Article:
Thousands of e-commerce websites infected with “MagentoCore” malware that skims payment details

It has been revealed that thousands of e-commerce stores across the globe have been running, though unwittingly, a dangerous malware that skims payment details. Reports suggest that this malware, which has been stealing payment details of thousands of users worldwide, has been infecting as many as 50 new stores each day.

Willem de Groot, who is a prominent Dutch security blogger and researcher, had uncovered the infected; he has named the malware ‘MagentoCore’ as it infects the popular e-commerce software Magento.

In his blog, Willem de Groot has written a post on the malware; de Groot says, “Online skimming – your identity and card are stolen while you shop – has been around for a few years, but no campaign has been so prolific as the MagentoCore.net skimmer. In the last 6 months, the group has turned 7339 individual stores into zombie money machines, to the benefit of their illustrious masters.”

He adds, “The average recovery time is a few weeks, but at least 1450 stores have hosted the MagentoCore.net parasite during the full past 6 months.”

Based on the daily scans that he has done, de Groot has revealed that new brands were being hijacked at a pace of 50 to 60 stores per day; this is the data he has got over the course of the two weeks immediately preceding the post (dated August 31, 2018) that he has made on his blog. He also points out that though the hackers have targeted multi-million dollar publicly traded companies, it’s the customers who are the real victims since it’s their card details and identities that get stolen and maybe misused as well.

The Magento core malware infects an e-commerce website mostly by applying brute-force techniques, like for example automatically trying lots of passwords, sometimes for months. Once this works out, an embedded piece of Javascript is added to the website’s HTML template, following which all keystrokes from the customers on the website would be recorded. The data thus recorded would be sent, in real-time, to the hacker’s main server, which, according to de Groot, is “registered in Moscow”. Thus all personal details about customers- usernames, passwords, credit card data etc- are stolen.

Willem de Groot adds, “The malware includes a recovery mechanism as well. In the case of the Magento software, it adds a backdoor to cron.php. That will periodically download malicious code, and, after running, delete itself, so no traces are left.”

How to deal with an infection…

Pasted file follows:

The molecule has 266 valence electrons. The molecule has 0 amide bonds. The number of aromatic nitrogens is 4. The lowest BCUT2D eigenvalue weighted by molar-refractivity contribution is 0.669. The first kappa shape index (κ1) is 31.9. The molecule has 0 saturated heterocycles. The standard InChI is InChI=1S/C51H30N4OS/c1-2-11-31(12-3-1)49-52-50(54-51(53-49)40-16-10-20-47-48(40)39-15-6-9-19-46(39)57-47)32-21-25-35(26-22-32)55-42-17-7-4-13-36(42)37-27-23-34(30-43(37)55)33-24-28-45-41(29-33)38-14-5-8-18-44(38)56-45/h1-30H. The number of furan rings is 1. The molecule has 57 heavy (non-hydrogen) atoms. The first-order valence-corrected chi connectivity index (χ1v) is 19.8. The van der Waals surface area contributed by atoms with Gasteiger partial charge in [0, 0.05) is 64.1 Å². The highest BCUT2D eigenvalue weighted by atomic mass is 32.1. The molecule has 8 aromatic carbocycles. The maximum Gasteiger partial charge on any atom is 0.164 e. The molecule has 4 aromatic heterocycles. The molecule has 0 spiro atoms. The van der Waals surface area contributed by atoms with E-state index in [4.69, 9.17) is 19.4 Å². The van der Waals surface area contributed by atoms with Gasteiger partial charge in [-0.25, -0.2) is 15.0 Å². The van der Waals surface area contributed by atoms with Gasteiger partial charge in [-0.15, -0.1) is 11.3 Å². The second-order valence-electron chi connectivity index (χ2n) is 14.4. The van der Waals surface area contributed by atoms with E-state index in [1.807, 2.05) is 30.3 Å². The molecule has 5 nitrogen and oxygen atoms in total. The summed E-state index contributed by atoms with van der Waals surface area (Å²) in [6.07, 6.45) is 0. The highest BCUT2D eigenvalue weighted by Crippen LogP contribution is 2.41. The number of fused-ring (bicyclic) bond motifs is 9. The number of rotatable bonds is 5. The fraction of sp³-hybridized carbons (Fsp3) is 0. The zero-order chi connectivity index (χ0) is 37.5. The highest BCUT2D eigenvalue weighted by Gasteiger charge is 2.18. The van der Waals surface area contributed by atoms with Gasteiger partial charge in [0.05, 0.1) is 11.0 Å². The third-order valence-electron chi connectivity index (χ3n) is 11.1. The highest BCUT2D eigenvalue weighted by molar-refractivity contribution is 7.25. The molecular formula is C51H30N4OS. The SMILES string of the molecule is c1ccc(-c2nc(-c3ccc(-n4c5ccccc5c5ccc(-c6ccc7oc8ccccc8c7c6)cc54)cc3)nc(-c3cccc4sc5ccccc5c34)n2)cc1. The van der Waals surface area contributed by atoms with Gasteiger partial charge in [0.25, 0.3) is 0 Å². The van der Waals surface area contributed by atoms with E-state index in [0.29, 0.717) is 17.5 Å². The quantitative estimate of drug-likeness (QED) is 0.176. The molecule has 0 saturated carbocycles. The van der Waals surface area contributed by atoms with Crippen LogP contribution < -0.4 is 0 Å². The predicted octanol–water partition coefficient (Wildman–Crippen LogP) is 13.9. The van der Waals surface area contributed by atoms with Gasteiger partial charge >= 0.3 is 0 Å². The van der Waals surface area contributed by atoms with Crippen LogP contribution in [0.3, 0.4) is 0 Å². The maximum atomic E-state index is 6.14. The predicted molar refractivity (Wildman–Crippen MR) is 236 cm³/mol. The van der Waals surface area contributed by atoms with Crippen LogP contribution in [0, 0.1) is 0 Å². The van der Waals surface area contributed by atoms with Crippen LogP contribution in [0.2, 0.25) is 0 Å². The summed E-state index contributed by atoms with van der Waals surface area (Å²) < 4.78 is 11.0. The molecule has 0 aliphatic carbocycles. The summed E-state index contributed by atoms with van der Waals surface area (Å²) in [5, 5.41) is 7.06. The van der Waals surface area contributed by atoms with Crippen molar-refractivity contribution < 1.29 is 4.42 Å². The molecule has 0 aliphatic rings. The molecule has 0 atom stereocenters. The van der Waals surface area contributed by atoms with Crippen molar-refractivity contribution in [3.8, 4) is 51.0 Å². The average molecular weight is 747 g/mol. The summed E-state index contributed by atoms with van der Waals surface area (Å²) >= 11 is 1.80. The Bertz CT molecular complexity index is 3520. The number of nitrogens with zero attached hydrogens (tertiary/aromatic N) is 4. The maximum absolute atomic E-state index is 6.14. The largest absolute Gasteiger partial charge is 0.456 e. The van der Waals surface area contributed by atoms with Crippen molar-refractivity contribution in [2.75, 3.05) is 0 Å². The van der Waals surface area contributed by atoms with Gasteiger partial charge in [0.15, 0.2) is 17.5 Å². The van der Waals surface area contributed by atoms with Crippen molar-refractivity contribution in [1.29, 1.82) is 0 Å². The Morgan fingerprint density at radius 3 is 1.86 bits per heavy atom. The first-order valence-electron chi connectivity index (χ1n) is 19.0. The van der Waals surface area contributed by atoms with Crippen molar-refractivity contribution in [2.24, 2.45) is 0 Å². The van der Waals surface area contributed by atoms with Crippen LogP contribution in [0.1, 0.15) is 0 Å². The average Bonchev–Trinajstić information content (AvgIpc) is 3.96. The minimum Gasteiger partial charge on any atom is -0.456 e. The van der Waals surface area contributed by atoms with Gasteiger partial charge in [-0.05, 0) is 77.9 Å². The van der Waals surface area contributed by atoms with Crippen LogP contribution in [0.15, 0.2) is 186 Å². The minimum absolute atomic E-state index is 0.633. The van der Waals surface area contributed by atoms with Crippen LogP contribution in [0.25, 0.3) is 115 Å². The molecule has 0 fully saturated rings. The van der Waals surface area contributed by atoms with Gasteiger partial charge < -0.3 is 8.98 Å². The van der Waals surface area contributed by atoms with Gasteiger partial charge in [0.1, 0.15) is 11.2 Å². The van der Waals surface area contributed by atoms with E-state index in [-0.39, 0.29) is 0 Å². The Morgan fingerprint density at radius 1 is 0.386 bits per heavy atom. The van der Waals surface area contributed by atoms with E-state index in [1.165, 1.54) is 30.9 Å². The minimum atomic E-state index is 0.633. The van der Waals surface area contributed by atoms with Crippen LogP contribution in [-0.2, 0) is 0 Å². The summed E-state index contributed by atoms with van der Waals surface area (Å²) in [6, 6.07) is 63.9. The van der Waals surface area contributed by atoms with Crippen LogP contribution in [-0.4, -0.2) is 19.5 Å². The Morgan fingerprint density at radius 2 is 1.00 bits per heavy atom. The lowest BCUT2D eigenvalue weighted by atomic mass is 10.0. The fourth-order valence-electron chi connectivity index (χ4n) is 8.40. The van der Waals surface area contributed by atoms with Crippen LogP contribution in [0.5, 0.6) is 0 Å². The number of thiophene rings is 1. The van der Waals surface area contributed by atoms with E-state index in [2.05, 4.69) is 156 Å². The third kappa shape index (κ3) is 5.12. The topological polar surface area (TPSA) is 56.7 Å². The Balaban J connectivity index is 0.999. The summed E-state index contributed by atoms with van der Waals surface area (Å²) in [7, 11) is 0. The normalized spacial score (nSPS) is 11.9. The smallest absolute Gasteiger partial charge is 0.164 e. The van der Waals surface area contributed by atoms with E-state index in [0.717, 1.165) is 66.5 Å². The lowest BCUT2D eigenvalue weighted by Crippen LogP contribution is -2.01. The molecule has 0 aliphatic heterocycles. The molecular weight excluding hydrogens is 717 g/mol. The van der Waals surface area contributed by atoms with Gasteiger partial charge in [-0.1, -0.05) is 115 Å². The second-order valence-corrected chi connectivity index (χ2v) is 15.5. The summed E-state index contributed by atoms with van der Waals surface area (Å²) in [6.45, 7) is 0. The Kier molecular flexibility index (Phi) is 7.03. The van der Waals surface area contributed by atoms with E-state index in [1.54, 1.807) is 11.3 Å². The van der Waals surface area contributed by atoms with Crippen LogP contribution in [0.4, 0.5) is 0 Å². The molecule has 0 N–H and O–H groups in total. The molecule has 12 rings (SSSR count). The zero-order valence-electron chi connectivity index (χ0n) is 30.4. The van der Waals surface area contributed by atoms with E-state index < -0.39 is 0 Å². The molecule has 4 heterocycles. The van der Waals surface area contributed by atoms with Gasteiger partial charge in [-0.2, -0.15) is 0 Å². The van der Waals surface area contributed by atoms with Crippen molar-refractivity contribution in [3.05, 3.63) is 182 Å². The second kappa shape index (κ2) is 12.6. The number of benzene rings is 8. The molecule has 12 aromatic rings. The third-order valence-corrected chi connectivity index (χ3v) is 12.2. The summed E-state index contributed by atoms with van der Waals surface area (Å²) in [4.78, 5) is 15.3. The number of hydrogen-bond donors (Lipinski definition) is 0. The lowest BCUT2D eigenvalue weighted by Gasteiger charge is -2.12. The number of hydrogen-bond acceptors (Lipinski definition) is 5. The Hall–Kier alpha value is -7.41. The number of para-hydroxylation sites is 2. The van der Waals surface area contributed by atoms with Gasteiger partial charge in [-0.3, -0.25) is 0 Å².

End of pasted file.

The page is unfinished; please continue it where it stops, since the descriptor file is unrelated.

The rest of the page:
Any e-commerce store that has detected the presence of a skimmer should focus on doing the following things, as per Willem de Groot:

  • Finding out how the hackers had gained their entry into the system. It needs to be found out if any of the staff computers are infected. This can be done by analyzing back-end logs and correlating with staff IPs and their working hours. Suspicious activities, if any, could help identify the system that has been infected or the session that the hacker has hijacked.
  • Finding the backdoors and the unauthorized changed that are there is the store’s codebase.
  • Closing or blocking all the means that the hackers have used for unauthorized access.
  • Removing the skimmer, backdoors and other code and then reverting to a certified safe copy of the codebase, if that’s possible. (Willem de Groot says, “Malware is often hidden in default HTML header/footers, but also in minimized, static Javascript files, hidden in deep in the codebase. You should check all HTML/JS assets that are loaded during the checkout process.”)
  • Implementing strong security procedures to prevent future infections.

E-commerce companies that don’t have much experience with forensic analysis can also hire the services of a professional.

Strong passwords, regular patching help prevent infection

Having strong passwords, effective password management and regular patching would definitely go a great way in preventing infection. This applies not just to the ‘MagentoCore’ malware, but to all malware infections in general.

Passwords need to be strong, with a mix of capital and small letters, numbers and non-alphanumerical characters. The passwords need to be changed regularly as well.

E-commerce businesses must have a stringent patching schedule, with patching being done at least once a week. The patching frequency needs to increase if any business is operating active online environments, like e-commerce stores.

It’s always to be remembered that cybercriminals are on the lookout for unpatched websites that may contain security vulnerabilities.

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